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SXSW: The 2009 Top Dozen
AUSTIN, Texas — “So, have you seen any good bands here?” Metallica’s James Hetfield asked the crowd at Stubb’s, the grin on his face seeming to imply that who needs another band when ’tallica is in the house.
But the roar from the 2,500 or so who had jammed into one of the special shows at this year’s South By Southwest Music & Media Conference confirmed that, yes, they were seeing plenty of good bands, thank you — some 2,000, in fact, from all over the world playing all genres of music, even a few that have not yet been defined.
The 2009 version of SXSW was down in attendance (10-20 percent, depending on reports) but not in variety or enthusiasm. Day parties, nightly official showcases and after-hours parties paraded the usual array of offerings, ranging from acts drumming up buzz for new or upcoming projects to those who just wanted to join the party — like Kanye West, although he too had an agenda in exposing some young rappers he’s working with when he took the stage at a couple of private parties sponsored by Levi’s and Perez Hilton.
There is, of course, too much for one person to consume the festival in its entirety, but if anyone returned home from a sun-soaked week of beats and barbecue, they just weren’t trying. Here’s a dozen of the coolest things witnessed at SXSW this year, in alphabetical order...
The Portland group performed its entire new album, the rock opera “The Hazards of Love,” at its official showcase at Stubb’s, but the night before it played a small club showcase at Pangea —sponsored by the IFC channel — that was filled with old favorites (“The Mariners Revenge,” “Days of Elaine,” “The Apology Song”) and some oddball covers. The quintet covered the Pogues’ “Sickbed of Cuchulainn” in honor of St. Patrick’s Day, then encored with the Velvet Underground’s “I’m Sticking With You,” for which frontman Colin Malloy switched to drums. Both shows affirmed the group’s place as one of the most potent and creatively daring in rock today.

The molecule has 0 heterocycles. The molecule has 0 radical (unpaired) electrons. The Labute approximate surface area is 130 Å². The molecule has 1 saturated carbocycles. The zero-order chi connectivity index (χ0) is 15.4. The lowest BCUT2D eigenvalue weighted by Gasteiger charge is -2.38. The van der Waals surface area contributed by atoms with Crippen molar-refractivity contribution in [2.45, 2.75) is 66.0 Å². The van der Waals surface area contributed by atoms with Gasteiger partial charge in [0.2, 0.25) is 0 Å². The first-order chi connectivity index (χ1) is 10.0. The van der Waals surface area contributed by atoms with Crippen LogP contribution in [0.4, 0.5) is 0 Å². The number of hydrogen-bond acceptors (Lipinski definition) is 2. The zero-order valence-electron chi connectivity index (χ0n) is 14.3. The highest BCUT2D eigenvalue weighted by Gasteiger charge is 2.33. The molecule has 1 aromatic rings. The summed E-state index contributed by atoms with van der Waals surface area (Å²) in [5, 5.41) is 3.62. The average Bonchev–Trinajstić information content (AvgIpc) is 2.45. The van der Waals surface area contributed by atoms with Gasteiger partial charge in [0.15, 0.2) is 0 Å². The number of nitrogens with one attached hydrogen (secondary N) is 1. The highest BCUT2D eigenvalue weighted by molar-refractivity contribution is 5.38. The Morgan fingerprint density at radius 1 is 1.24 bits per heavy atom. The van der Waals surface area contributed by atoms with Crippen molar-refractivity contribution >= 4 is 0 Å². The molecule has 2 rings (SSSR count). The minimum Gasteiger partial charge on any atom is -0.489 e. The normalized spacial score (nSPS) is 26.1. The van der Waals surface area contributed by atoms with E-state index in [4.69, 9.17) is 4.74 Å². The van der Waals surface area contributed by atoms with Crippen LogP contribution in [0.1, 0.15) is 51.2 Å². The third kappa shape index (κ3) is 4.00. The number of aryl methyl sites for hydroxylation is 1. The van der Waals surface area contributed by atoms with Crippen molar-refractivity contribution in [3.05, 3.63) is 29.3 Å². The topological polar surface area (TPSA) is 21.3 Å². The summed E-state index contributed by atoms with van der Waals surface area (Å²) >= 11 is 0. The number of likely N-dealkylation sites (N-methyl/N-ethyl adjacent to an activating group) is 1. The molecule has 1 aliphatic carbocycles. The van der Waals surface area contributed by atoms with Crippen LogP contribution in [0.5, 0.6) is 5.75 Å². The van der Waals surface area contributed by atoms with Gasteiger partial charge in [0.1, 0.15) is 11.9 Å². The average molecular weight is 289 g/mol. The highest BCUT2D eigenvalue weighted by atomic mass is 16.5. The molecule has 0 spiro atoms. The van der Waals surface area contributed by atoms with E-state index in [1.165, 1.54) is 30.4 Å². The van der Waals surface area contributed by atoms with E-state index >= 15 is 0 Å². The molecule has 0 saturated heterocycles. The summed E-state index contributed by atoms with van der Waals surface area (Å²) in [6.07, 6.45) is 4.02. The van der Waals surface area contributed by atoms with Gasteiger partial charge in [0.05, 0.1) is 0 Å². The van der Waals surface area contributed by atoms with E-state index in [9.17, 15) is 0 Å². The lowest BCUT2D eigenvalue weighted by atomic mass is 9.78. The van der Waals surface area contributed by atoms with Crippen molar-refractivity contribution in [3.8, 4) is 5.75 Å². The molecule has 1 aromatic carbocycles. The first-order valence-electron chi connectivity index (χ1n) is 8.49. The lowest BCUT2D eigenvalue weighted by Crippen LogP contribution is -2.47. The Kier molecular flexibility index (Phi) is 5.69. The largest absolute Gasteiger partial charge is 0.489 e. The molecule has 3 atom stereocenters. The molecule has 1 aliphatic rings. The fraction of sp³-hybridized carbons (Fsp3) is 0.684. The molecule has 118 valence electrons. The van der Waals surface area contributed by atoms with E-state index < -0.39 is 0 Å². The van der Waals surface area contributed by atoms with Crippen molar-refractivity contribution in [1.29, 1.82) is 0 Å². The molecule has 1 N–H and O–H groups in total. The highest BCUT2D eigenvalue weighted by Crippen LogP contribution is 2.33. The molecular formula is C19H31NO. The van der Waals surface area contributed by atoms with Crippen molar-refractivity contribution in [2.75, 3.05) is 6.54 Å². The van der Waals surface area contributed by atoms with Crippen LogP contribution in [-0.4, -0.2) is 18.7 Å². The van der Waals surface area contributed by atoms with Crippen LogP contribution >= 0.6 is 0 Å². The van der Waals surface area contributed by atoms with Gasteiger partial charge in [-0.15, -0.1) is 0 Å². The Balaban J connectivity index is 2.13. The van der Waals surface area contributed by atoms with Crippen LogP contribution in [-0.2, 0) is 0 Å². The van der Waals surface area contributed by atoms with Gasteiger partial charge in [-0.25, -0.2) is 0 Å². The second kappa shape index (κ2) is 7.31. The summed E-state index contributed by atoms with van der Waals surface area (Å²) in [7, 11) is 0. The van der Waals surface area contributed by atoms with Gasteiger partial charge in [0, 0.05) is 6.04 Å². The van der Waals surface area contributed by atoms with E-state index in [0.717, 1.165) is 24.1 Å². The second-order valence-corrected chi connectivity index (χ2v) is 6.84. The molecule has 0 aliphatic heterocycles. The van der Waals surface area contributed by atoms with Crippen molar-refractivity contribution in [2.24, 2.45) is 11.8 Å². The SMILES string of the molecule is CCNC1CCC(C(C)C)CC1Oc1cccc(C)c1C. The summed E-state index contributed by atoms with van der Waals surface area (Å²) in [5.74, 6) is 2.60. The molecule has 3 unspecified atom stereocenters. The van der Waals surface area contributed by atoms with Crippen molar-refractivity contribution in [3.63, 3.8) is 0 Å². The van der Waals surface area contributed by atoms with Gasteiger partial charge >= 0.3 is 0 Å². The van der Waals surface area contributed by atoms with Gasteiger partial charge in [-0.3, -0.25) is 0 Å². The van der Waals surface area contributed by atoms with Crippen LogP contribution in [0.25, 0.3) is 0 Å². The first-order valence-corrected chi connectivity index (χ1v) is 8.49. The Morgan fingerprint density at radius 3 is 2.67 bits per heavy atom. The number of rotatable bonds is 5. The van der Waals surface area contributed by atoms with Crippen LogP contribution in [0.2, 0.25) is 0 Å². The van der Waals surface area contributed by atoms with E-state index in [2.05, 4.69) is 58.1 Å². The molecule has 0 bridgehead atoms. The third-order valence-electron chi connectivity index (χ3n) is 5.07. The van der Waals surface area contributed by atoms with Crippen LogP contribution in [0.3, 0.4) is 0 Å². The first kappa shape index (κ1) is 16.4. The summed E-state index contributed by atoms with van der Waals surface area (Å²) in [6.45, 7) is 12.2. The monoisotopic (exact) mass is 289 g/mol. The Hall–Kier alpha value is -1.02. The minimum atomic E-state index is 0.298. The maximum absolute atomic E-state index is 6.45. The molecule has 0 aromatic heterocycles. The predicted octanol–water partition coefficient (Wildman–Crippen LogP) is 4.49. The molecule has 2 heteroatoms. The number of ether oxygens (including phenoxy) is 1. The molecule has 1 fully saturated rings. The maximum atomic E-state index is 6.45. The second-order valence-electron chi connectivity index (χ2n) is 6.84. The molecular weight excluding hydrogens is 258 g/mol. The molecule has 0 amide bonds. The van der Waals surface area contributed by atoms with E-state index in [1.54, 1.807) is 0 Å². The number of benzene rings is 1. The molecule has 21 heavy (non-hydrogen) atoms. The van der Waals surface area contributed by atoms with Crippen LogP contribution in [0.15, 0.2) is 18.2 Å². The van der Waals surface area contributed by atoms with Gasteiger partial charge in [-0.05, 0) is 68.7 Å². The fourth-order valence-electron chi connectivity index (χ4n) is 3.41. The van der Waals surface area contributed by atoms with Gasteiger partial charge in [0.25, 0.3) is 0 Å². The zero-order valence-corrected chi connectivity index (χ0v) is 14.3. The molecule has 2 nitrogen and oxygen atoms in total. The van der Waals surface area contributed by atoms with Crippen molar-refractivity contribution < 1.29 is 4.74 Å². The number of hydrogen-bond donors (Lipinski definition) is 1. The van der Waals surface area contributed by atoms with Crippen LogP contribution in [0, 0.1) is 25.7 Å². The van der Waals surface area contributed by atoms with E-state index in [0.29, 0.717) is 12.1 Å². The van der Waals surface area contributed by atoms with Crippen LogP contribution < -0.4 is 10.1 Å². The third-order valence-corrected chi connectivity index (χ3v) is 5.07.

Devo Most anyone showing up at the Austin Music Hall to hear Devo’s set there was likely looking for some ’80s nostalgia and a chance to whip-it — good, of course — one more time. What they got was an eye-opening show by a renewed band with fresh material (three new songs) and playing like it had something to prove. Look for a new album and a documentary later this year, and the continuation of devolution in the new millennium.
Gomez used its SXSW opportunities — including the same IFC party as the Decemberists — to play a selection of new songs from its forthcoming “A New Tide,” which hits stores on Tuesday. The group’s Tom Gray told the Pangea crowd that “we’re here to inaugurate South By Southwest,” which the quintet did an hour-long set that stirred together new album tracks such as “Airstream Driver,” “Win Park Slope” and “If I Ask You Nicely” with established fan favorites like “Detroit Swing 66,” “Girl Shaped Love Drug,” “How We Operate” and “Whippin’ Picadilly,” the latter of which Gray noted Gomez played at its first SXSW show, 11 years ago.”
The Heartless Bastards
The earnest, rootsy rockers from Cincinnati played several shows during SXSW, but caught a particular break at a day party sponsored by Paste magazine. When Superdrag, which was slated to play later in the afternoon, was stranded on the runway in Nashville, the Bastards were asked to stretch their set — and no one under the outdoor tent that they were playing minded a bit.
The semi-secret special guest headliner of Playboy’s Rock the Bunny party celebrated a reunion with bassist Eric Avery — back with the band for the first time since 1991 — with a stomping 55-minute set marred by sound problems but still pleasing the packed house (and attendant Playboy Bunnies) with late ’80s and early ’90s fare such as “Three Days,” “Been Caught Stealing,” “Mountain Song” and “Ocean Size.” It definitely stoked expectations for the quartet’s summer tour with nine inch nails (May 31 at the DTE Energy Music Theatre).